“We also secretly listened to a Christian radio station at night. It was manna from heaven! I also received support in the form of money and clothes from Christians abroad. That was very encouraging and I was surprised that outsiders cared about us.”

The prison officials noticed the change in Aberash’s attitude and appointed him to do maintenance tasks at the prison. For security reasons we cannot share the details of all the opportunities the Lord granted him, but we can tell you that every little thing he changed brought great improvement in the living conditions of the prisoners. Aberash was at peace and felt blessed to be a blessing.

“As I started seeing the small positive changes, I lost the desire to leave prison. We shared the food our families brought with the guards. This opened opportunities for conversation and I found myself counselling many, praying with them and even sharing the gospel. We became like brothers and they started seeing Christians differently. I also helped newly arrested Christians adapt to life in prison.”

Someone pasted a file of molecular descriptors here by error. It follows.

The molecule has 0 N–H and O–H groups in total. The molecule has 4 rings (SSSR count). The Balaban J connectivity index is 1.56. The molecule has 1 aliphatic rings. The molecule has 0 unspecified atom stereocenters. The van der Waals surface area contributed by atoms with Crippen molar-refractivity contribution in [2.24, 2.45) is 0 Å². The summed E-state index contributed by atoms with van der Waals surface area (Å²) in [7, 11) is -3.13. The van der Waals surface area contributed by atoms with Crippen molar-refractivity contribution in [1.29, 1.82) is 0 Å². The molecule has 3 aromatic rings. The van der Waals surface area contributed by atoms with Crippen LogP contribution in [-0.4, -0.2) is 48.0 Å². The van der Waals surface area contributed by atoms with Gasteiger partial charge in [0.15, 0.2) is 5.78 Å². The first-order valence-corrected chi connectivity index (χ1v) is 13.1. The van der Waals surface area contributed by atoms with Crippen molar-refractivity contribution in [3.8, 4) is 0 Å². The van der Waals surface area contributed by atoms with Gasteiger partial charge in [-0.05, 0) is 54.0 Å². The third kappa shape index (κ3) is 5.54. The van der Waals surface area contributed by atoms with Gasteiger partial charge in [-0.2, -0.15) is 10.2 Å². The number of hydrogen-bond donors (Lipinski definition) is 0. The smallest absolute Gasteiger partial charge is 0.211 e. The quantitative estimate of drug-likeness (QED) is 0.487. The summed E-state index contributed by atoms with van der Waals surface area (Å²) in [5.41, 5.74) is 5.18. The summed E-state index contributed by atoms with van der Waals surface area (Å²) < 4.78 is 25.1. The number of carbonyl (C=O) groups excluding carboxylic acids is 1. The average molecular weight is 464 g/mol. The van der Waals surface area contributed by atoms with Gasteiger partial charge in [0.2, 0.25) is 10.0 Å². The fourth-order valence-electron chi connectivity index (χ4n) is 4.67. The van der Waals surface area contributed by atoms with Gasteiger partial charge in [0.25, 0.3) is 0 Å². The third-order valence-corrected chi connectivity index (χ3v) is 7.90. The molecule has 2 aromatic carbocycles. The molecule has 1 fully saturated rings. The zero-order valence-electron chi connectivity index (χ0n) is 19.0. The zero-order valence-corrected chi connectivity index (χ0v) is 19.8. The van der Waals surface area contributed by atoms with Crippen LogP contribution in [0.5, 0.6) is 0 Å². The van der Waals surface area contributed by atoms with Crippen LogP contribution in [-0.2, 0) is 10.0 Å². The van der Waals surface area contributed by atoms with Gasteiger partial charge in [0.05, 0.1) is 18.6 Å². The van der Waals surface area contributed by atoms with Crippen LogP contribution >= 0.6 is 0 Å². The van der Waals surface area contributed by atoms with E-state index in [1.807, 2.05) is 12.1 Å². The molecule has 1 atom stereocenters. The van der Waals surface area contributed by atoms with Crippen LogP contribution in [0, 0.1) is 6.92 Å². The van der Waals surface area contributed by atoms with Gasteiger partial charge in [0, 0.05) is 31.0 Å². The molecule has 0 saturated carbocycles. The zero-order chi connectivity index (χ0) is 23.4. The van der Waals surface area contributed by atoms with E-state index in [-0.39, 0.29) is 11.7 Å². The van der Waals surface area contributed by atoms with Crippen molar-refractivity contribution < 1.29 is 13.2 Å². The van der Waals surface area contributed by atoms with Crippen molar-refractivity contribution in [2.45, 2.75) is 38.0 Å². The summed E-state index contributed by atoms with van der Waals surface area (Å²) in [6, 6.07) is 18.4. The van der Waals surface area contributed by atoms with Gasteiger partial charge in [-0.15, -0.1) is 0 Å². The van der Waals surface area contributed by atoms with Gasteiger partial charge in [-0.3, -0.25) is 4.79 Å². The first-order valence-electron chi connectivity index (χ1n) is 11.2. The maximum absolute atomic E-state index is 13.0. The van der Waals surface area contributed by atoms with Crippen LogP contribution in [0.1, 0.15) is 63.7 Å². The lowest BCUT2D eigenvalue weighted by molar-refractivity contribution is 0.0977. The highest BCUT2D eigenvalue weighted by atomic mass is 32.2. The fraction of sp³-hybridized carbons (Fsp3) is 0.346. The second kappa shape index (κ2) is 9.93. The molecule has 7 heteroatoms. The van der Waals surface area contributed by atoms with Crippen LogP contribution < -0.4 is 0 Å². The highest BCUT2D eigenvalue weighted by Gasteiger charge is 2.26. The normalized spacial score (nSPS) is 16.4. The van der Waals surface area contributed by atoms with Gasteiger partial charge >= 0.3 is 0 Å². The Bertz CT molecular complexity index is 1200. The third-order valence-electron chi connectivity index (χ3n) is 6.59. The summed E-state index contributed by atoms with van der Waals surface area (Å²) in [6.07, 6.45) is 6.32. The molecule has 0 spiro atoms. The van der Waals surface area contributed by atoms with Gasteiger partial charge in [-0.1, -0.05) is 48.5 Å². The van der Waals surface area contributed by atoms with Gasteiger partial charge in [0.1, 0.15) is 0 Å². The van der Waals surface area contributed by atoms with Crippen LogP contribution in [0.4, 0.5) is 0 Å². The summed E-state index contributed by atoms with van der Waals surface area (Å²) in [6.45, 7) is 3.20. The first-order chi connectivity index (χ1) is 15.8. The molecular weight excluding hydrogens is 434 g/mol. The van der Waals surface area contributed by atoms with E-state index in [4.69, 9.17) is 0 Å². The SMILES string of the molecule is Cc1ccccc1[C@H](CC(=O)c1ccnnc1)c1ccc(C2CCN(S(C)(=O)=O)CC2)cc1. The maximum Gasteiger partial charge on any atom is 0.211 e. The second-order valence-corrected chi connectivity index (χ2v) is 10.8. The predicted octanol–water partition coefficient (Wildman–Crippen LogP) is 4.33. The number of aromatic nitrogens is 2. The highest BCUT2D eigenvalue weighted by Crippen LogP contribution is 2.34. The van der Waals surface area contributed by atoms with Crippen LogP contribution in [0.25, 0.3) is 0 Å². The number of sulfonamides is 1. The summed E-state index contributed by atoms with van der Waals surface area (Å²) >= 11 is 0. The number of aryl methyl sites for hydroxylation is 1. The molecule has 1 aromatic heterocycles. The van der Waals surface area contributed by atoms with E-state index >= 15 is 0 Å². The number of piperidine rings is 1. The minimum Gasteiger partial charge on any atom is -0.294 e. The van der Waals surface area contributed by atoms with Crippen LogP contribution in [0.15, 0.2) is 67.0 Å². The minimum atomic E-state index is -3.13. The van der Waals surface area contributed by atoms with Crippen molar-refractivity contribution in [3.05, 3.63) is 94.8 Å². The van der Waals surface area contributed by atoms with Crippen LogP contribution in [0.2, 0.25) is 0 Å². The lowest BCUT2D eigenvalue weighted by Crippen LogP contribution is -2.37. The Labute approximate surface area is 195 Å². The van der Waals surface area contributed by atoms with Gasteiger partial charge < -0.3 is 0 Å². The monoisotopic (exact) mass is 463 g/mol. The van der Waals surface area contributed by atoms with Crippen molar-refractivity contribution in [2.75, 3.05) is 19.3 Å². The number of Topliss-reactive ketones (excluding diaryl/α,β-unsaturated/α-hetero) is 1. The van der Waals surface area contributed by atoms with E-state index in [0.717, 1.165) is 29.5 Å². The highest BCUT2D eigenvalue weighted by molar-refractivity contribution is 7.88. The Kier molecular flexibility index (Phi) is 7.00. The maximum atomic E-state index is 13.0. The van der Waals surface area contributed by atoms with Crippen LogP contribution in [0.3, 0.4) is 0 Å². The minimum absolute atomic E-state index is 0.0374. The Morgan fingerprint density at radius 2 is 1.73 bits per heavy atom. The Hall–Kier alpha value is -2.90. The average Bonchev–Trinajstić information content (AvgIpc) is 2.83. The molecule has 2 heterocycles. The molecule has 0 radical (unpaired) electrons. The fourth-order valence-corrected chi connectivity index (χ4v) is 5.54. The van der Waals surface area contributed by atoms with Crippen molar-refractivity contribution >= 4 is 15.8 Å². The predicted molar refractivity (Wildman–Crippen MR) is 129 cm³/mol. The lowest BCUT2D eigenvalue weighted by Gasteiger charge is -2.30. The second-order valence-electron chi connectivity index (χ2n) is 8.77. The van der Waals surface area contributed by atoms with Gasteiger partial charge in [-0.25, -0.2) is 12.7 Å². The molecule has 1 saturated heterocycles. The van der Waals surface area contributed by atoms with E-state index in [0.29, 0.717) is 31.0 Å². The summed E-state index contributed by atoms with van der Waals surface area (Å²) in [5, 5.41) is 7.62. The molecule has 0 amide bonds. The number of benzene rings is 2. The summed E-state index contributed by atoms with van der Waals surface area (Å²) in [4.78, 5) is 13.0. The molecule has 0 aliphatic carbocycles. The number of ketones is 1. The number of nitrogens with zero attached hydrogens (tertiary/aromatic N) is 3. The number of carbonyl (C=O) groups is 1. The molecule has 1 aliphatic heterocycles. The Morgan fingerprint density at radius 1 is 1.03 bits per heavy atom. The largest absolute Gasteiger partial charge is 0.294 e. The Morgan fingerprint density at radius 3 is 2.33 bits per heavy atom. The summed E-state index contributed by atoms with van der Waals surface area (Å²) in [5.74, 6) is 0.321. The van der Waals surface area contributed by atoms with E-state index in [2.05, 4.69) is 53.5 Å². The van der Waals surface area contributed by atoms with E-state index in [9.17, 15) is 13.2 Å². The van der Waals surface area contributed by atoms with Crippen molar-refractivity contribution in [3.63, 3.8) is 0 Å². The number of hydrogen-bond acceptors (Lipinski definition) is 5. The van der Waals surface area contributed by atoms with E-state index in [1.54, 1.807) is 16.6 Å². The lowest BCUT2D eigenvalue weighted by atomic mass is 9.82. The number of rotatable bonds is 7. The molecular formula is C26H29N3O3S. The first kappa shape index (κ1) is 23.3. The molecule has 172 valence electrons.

One day, out of the blue, Aberash was informed that he would be released.

“I remember shouting (with joy) and hugging my fellow prisoners when I heard the news. We all cried with joy! I could not believe it and was almost out of my mind with joy.”

But it took Aberash many months to adjust to life on the outside. Eventually he started a business and slowly recovered financially and emotionally. Now he uses some of the proceeds of his business to minister to other Christians.

Aberash thanks God for his time in prison. “I feel very lucky to have been arrested because it transformed me. I at first thought it was a curse, but later I saw it as a big blessing as I had opportunity to show Christ’s love and to share the gospel with people I would never have met otherwise: thugs, murderers, poor people, rich people, politicians, all kinds of people because there is equality in prison!”

“I have learned that persecution can either purify or destroy a person’s faith. The outcome depends on the attitude of the person suffering.”

Thank you for partnering with us in prayer and support to Christians like Aberash, who by God’s grace can find hope and purpose, even in prison.

*Name changed for security reasons